they must stand, and has in fact been SINCE our last, there has taken place the giving us provisions, for a number of most momentous event which has occur- months past, much more moderate than red, for several hundred years, in the they would otherwise have been; and civil history of Britain-the passing of the further, the measure itself, as erery one Corn Bill. Besides being a great mea- knows, and as most regret, does not sure of justice and equity, it is unques- come fully into operation for upwards tionably fraught with blissful conse- of two years, nor can its advantages be quences of the most overwhelming mag- completely realised till other nations nitude, not only to this now really great learn, as doubtless they speedily will, to empire, but to Europe and the world—reciprocate, in their commercial codes, consequences not merely of a political the enlightened and beneficent principles and social, but also a moral and religious it embodies. Let no unreasonable exnature, and these extending to all gene-pectations be indulged, and no disaprations of mankind. We trust one sen-pointment hastily felt. It is manifest timent of devout gratitude to God, for that the state of the market for the great so distinguished a boon, prevades the staple articles of sustenance must, for mind of all our readers. It is nothing a considerable time, be regulated chiefly to say that as yet no sensible effects by the abundance of the supply afforded have been experienced-that the cost of by our own country. One of the earliest human food, which might have been and also most lasting advantages of a expected to be first and most directly | merely ternporal nature we should hope affected, is not appreciably reduced. The for, is a revival of trade, the benefits of reasons are obvious. The measure was which would be instantaneously felt by confidently anticipated, and so nicely is every class of the community. every thing calculated, that its certain We trust we are not over sanguine in and regular approach brought prices just regarding the abolition of the corn law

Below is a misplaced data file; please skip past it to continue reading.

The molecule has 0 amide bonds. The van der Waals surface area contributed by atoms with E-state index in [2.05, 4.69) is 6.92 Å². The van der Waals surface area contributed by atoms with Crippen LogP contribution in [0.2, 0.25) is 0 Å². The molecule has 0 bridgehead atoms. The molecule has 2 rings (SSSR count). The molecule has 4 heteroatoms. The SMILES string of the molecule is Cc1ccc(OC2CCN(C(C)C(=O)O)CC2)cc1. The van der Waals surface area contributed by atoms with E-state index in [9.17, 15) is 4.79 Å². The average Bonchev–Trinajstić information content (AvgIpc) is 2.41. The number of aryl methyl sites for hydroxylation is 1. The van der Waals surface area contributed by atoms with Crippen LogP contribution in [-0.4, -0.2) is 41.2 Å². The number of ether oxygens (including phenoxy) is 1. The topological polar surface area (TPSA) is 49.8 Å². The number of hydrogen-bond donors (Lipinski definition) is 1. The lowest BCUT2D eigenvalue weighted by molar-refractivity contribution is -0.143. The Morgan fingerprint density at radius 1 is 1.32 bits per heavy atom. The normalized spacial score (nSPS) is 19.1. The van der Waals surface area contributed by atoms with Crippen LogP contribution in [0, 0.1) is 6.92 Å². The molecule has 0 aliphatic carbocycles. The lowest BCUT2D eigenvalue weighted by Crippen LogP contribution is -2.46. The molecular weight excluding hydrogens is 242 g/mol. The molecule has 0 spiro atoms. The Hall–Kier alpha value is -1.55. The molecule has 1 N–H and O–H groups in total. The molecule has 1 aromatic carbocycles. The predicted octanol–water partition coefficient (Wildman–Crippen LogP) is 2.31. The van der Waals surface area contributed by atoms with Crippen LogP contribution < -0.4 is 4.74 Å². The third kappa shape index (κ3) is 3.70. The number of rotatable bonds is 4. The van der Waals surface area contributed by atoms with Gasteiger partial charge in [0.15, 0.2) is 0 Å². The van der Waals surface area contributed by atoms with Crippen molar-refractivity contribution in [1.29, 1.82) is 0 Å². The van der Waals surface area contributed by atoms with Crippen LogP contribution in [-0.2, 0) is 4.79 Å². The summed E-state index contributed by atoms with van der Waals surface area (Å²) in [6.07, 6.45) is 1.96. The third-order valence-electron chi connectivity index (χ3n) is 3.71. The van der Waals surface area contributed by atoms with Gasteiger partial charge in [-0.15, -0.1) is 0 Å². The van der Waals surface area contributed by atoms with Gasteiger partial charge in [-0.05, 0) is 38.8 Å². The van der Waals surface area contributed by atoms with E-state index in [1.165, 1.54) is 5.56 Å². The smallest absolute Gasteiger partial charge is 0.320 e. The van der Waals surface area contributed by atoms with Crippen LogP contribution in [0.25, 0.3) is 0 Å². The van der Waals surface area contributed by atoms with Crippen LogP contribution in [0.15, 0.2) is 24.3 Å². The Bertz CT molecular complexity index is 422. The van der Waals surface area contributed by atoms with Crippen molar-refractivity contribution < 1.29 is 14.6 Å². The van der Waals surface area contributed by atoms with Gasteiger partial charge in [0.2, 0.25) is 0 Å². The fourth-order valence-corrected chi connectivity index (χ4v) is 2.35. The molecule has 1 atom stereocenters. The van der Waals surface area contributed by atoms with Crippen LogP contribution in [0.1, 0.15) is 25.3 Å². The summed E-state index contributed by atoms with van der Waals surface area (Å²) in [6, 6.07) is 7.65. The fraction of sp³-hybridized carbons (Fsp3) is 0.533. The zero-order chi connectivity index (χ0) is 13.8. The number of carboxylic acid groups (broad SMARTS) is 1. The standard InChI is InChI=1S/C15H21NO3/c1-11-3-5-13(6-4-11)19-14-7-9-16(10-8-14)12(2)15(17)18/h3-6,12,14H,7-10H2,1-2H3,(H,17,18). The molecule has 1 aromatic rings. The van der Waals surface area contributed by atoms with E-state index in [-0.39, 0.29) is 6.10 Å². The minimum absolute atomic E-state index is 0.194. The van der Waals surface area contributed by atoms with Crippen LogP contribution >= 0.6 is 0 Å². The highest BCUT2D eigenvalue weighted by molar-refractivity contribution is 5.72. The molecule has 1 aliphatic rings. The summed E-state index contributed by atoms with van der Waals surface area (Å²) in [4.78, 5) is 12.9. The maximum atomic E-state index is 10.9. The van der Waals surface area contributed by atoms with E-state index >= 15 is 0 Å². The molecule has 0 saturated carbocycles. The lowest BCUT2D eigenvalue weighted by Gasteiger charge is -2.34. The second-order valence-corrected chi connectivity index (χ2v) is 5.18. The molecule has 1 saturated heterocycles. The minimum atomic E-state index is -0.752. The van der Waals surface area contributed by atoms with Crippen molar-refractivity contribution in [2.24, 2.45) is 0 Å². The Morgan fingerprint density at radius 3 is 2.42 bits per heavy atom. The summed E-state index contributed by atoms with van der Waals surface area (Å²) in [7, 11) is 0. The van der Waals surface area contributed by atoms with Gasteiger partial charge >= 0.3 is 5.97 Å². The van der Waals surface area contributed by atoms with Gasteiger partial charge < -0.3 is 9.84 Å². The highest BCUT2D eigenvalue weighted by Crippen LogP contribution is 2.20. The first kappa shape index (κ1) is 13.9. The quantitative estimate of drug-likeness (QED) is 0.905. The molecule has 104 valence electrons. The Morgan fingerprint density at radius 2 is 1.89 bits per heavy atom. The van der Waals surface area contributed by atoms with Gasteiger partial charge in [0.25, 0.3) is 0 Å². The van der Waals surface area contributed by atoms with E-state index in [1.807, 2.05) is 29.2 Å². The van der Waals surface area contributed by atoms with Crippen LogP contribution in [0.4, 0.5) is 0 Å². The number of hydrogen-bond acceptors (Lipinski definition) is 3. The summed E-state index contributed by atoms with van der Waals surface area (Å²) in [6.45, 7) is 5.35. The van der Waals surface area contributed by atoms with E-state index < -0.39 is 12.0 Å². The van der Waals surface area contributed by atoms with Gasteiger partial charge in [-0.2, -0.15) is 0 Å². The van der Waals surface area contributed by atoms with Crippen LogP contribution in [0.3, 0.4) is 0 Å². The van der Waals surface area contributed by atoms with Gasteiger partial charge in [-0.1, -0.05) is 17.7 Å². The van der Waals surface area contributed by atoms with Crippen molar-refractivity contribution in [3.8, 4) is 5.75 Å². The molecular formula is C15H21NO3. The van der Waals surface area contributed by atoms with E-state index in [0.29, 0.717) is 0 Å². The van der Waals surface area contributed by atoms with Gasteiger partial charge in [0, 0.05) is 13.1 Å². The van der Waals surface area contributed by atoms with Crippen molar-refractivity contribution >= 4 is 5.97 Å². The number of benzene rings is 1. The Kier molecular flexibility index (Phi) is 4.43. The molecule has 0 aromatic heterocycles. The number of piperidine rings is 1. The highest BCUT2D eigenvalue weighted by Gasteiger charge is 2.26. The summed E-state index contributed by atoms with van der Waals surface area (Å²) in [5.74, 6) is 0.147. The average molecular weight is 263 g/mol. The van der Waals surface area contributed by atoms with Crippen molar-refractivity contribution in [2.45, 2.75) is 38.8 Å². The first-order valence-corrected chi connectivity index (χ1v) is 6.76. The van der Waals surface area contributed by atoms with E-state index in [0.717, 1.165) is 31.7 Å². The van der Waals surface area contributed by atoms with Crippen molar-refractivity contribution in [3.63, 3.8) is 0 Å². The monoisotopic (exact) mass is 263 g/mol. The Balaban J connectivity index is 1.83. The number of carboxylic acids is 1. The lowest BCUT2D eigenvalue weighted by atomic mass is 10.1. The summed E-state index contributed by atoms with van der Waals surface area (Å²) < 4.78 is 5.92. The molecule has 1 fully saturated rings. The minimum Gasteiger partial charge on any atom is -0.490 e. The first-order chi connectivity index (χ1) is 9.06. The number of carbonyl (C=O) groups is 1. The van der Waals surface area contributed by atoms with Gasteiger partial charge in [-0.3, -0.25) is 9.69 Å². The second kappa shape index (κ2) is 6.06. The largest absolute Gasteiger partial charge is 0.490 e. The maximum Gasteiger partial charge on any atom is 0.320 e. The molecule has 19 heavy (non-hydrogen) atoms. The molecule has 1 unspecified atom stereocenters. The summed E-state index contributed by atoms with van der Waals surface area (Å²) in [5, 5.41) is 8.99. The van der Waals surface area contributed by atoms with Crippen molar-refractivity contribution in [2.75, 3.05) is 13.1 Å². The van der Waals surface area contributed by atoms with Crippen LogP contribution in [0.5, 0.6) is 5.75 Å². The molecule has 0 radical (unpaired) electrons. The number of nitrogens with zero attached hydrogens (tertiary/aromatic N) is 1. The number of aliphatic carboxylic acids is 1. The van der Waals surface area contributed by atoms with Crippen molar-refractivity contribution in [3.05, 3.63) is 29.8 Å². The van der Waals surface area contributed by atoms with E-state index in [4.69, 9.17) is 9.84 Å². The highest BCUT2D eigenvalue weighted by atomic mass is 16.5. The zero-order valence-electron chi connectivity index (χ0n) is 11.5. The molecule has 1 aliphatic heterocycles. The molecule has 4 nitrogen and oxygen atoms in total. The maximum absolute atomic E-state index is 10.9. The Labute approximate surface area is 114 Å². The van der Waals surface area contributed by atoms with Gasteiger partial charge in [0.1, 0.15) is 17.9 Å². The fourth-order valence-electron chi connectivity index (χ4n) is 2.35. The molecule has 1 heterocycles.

as the commencement of a new and all The change of ministry which has rehappier era. Other large and beneficial cently taken place will be acceptable to legislative acts will surely and speedily most of our readers, and we trust will confollow. Monopoly, in all its forms and tribute, under providence, to the advanceramifications, we verily believe, has re ment of the national welfare. Yet there is ceived a blow from which it can never something painful in the reflection that recover, and under which it must quickly Sir R. Peel and his colleagues forfeited expire. Not only is free trade, in the their places by incomparably the best largest acceptation of the terms, virtually political action of their lives. Sir Rosecured, but such pernicious laws as bert's speech in the House of Commons, those of entail and primogeniture, with on his retirement, was peculiarly affectevery enactment giving landed property ing, and, for the moment, secured for him an unrighteous advantage over other the sympathies of all his usual opponents descriptions of honestly acquired wealth, -almost rendered him the darling of the must shortly be erased from the statute nation. “I shall surrender power,” said book; and, unholiest of all, ecclesiastical he, "severely censured by many honourestablishments are visibly doomed of able gentlemen, who, from no interested God to an ignominious annihilation. We motive, have adhered to the principle of see no reason to anticipate any real de protection, as important to the welfare pression of the owners of land, and and interests of the country ; I shall deeply should we be grieved for such a leave a name execrated by every monoresult; but it is clearly impossible they polist who, from less honourable motives, can now retain the relative position they maintains protection for his own indivihave hitherto occupied in society. Our dual benefit; but it may be that I shall aristocracy of wealth will henceforth con- leave a name sometimes remembered sist of tradesmen ; and the nation will be with expressions of good-will in those influenced and governed by an aristocracy places which are the abodes of men of talent-calm, wise, energetic, earnest, whose lot it is to labour, and to earn persevering, Cobden-minded men, pos- their daily bread by the sweat of their sessed of character, and devoted to the brow—a name remembered with exrealization of truth, justice, and humanity. pressions of good-will, when they shall Under such a state of things, the indus- , recreate their exhausted strength with trious, sober, and prudent part of the abundant and untaxed food, the sweeter community ought to be comfortable; because it is no longer leavened with a and, as for the rest, till they are reformed sense of injustice.” In that speech, too, in themselves, it is impossible to preserve he had the enviable felicity of announcthem from being miserable. The cause of ing that he had succeeded in obtaining a Dissent, we are persuaded, never had satisfactory settlement of the dispute bebefore it such prospects as now ; and, if tween this country and America respectit be but true to itself, splendid triumphs ing Oregon. The British government had await it. The circumstances of the coun- made a reasonable and moderate protry impose a weighty responsibility on posal, and our minister at Washington our churches. A great and effectual had just intimated, that “the conditions door for the glory of God, and the spi- offered were accepted by the government ritual and eternal welfare of man, is of the United States, without the addiopening more and more widely. What tion or alteration of a single word.” War wisdom, and zeal, and liberality, and ac- between these two nations, it is to be tivity, does the emergency demand ! Not hoped, is now next to an impossibility. only must all the usual departments of We trust they are destined to be, in the duty by ministers, elders, Sabbath-school | hand of Divine providence, one great teachers, and heads of families, be assi- instrument for extending civilisation and duously attended to, but the augmented religion over the earth. contributions, which improved circum- Lord J. Russell has succeeded in formstances will admit of, must be cheerfully ing a government of liberal minded men, and gratefully poured into the treasury possessed of great talent and influence, of the Lord, and new and unheard-of and seemingly secure of power for a schemes must be devised for the training season. It is well known that he has and supporting of ministers, mission-often strongly declared himself favouraries, and teachers, for service both at able to the endowment of the Roman home and abroad. Our own church, we Catholic priesthood in Ireland. Several feel confident, will arouse and bestir her- members of his cabinet, however, havé self. The denomination which does not, declared that no such measure is in conmust speedily disappear from the earth. templation. Let them rest assured of it, they will be narrowly watched. The long been president, he said, “I trust we most urgent demands will be made for shall see, in the progress of events, and diminishing and withholding endowments by the wisdom of the Legislature, that already granted ; one iota additional will the labouring classes in this country will not be tolerated. One leading object be able to have much greater command of the new government is declared to be of the necessaries of life, that they may the conciliation of Ireland. In that all be able to devote a greater portion of good men will wish it success, provided their earnings to the education of their always the means be justifiable. Another children. I am quite sure they would is to carry out the principle of free trade. wish to do so if they were able; but I “ Our tasks," said his lordship to his have always held that all these great London constituents," I am sure will be questions were connected together, rendered at least more easy to undertake that it were unwise and unworthy to look when we have given up this unprofitable only to a portion of our task,- that the task of attempting to direct the industry man who said, I will attend solely to the of the country better than the industry improvement of the education of the of the country can direct itself, for this, people, and I will not care for their in fact, is all the principle of free trade. physical condition, left out a most essenIt is not, as some choose to represent it, tial element of his task,--and that he, on a strange and dangerous theory; it is the contrary, who said, I will endeavour nothing else than a true system of legis- to improve the wealth of the country, to lation, by which we are enabled to direct increase wages, to increase profits, and the industry of the country to direct will not cast my eyes to see whether this the markets of the country, and to enable shall be an educated, an instructed, and the poor people of this country to be a christian people, that he, likewise, only employed in honest labour. Where they took half a view of his duties, and a should buy, and at what time they should limited and narrow conception of the sell—that is a subject upon which legis- obligations which belong to us all. With lation can do nothing. The wisest House a population in Great Britain nearly of Lords, and the most virtuous House double that which it was at the comof Commons that ever existed, cannot | mencement of the century-let us enlegislate so well upon this subject as the deavour so to raise the condition, so butcher, the farmer, and the artizan, in to improve the education of the people, their own markets and their own shops.” that we may not be thought unworthy Another object of paramount importance, to be the directors of a great people in but encompassed with peculiar difficul. an enlightened age.” His lordship has ties, is National Education. “I think,” long been a zealous educationist, and continued Lord John, “it behoves the probably intends to signalize his adminis. Government-it behoves the Legislature, tration by some great comprehensive to attempt a more extended system of measure on the subject. The attention education in this country. Of course, I of the public, particularly of dissenters, mention no plan, I allude to no scheme; cannot be too early or strongly directed to but, with regard to education, I will only the movement. Let us depend upon its say this, that no plan can be good or sectarianism will make efforts the most worthy of the adoption of Parliament desperate, and the field is worth contestwhich does not sanction and maintain the ing. Now is the golden opportunity for principle of religious liberty. Religious liberalizing our universities and parochial liberty was the subject of many contests; schools. our ancestors fought for it, and gave